Today started out with a drive through the town of Josselin, where they have a really beautiful castle. I took some photos from above the town, where there was a good view, and then from below the castle on a little bridge, where many photos of the structure are taken. Because of the time of day, the sun was behind the towers above me and I had trouble getting a photo from that angle that didn't have any Jesus beams all over it. I'm not sure how it will turn out, but we'll see.
We headed out after that to Merlin's Tomb, a very small megalith structure that is surrounded with a vaguely paved circle of modern stones. The place was crawling with tourists and many people had left offerings and notes of different sorts there. I did get a few photos without a lot of people in them, but all the sites we went to today were quite busy. I suspect a good deal of it was because it's the high season, and because it was a really nice, mostly sunny and fairly warm day today. The "tomb" was on a four kilometer loop trail, but was very near the beginning, so we didn't have to do the whole trail. Close by was a "fountain of youth" which, contrary to what you might think, was a well where infants and young children were bathed for their health, not a place where adults could get eternal youth.
After this, we went to an ancient oak tree, estimated to be about 1,000 or so years old. Of all the places I've encountered in Brittany, this one actually felt the most sacred, was the most quiet, and had a sense of reverence in the people visiting. It was quite different from the other places with a lot of people at them. We took quite a few photos here, but didn't stay very long, because we had a fair bit still to do during the day. I would have loved to stay longer and sit, but I find it difficult to meditate with a bunch of other non-affiliated people around, and my hosts were being very patient with me as it was.
Once we got back to the car, we went out searching for the fountain where Merlin met Viviane. The GPS kept trying to send us down closed private roads, or down roads that no longer exist, so we gave up on it for a bit and went to the Arthurian center instead. This was a kind of cool place in a partly ruined castle. Rather than being a museum, as I suppose I had expected, it was a center filled with Arthurian fantasy art, informational placards, and life-sized dioramas of various incidents in the lives of Arthur, Merlin, and others from the Grail cycle. Although everything was in French, I noted they had material there about Lí Ban and a figure that is apparently similar to her in Breton folklore. They also had a story about a madman who was associated in some way with the ancient oak we had just visited, and had some information about the location of the fountain/well we were searching for. Though the place was a touch cheesy, it was obviously lovingly done, and no expense was spared in collecting art or setting up the tableux.
As we drove, eydimork
was telling me about a local legend that Merlin was not actually buried in the tomb we'd visited, but that he had climbed a tree and ascended from there into heaven, never to return. I thought that was rather interesting in light of both the whole poets ascending the tree motif, and of the association of Suibhne with flight and perching in trees. She said she'd find me some references for some of this, even though most of it was just online and probably local oral tradition in origin. If I can find any kind of documentation at all, it will be useful for my geilt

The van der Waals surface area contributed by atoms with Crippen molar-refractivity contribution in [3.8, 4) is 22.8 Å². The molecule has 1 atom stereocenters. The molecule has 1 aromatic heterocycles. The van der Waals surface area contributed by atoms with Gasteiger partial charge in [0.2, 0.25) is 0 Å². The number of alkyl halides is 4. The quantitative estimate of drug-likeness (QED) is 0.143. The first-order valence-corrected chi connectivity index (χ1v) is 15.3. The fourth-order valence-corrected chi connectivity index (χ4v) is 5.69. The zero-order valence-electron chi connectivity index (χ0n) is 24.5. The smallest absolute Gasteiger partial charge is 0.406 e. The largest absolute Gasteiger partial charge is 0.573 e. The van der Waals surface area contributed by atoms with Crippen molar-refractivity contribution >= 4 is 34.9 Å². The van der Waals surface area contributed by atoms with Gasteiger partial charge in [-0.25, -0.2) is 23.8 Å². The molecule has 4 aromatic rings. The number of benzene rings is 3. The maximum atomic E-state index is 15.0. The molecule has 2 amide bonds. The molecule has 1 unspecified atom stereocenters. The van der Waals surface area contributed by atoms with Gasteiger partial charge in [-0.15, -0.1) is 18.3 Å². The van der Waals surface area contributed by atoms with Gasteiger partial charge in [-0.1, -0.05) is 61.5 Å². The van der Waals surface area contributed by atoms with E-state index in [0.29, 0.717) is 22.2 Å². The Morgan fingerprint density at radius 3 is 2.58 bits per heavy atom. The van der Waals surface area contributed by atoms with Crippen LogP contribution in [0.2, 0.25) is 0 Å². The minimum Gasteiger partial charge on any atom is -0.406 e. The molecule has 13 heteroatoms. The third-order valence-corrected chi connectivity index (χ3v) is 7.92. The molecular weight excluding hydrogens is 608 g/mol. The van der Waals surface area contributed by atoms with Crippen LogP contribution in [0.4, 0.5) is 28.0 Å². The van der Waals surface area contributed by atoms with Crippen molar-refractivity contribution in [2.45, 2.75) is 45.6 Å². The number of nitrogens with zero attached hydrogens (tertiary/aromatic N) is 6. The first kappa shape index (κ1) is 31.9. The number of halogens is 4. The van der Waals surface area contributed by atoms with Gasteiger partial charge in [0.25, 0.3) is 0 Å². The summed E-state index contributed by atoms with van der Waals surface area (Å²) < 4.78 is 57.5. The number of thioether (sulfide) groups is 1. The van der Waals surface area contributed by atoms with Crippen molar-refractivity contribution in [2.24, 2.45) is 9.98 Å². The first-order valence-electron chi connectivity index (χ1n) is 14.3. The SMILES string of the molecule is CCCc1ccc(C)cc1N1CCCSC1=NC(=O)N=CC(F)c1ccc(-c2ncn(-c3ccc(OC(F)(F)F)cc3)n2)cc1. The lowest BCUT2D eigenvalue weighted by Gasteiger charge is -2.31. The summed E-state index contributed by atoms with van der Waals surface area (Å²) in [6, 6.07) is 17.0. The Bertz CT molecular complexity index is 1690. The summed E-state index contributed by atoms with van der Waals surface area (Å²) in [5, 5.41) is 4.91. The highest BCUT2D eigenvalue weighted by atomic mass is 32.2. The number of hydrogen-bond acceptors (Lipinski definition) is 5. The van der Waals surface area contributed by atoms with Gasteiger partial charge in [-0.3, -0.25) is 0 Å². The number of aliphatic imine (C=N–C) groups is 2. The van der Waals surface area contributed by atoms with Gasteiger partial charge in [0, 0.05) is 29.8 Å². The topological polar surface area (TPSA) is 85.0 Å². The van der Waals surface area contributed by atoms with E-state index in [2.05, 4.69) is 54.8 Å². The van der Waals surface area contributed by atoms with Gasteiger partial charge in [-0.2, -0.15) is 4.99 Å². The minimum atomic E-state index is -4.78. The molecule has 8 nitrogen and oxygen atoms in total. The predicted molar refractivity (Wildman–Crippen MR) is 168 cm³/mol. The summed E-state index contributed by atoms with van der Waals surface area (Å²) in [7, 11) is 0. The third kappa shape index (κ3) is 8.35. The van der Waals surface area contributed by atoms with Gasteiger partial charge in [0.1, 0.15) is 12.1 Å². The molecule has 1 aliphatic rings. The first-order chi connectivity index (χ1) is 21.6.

research, I think.
All of this stuff is said to be in the forest of Broceliande. Very beautiful area. When we stopped for lunch, the restaurant had placemats with tourist maps of local legendary sites and points of interest, which showed us the approximate location of the fountain we were looking for and, armed with that and the name of the village the fountain was near, we were finally able to find it at last.
This was also an approximately 4km loop trail, but the well was pretty much right at the midpoint, so we did do the whole walk. The trail was fairly muddy, and some of it looked rather like a logging road. There were some stacks of felled trees along the side of the trail, marked with numbers, obviously for shipping out later. Still, the area was largely peaceful, even though there were literally tour busses of children who had been hauled out to the site. We managed to get out to the well, get some photos, and move along before it was swamped with noisy kids.
Tonight for dinner, I had the local scallop dish that I was told about (which name escapes me), and it was quite tasty. Certainly worth having! Tonight I'll be off to bed soon -- tomorrow morning I have to catch the train for the airport near Paris, then fly off to Prague. The sib has already started his trip up there and will be spending the night tonight in Germany. Tomorrow I'll see him, tdancinghands
, and her husband. I can't wait!eydimork
and Magnus have been wonderful hosts, even though I have spent a fair bit of the time here in kind of lousy shape. They have been kind and patient and taken me to ludicrous lengths to see piles of rocks and water coming out of the ground. And a parade, which we didn't actually see much of. Magnus gave me a copy of his heavy klezmer cd, which I had him sign. I will have to play it for certain of my friends who will appreciate both the music and the irony. ;)
I'll try to post something before I head out in the morning. Happy happy, y'all!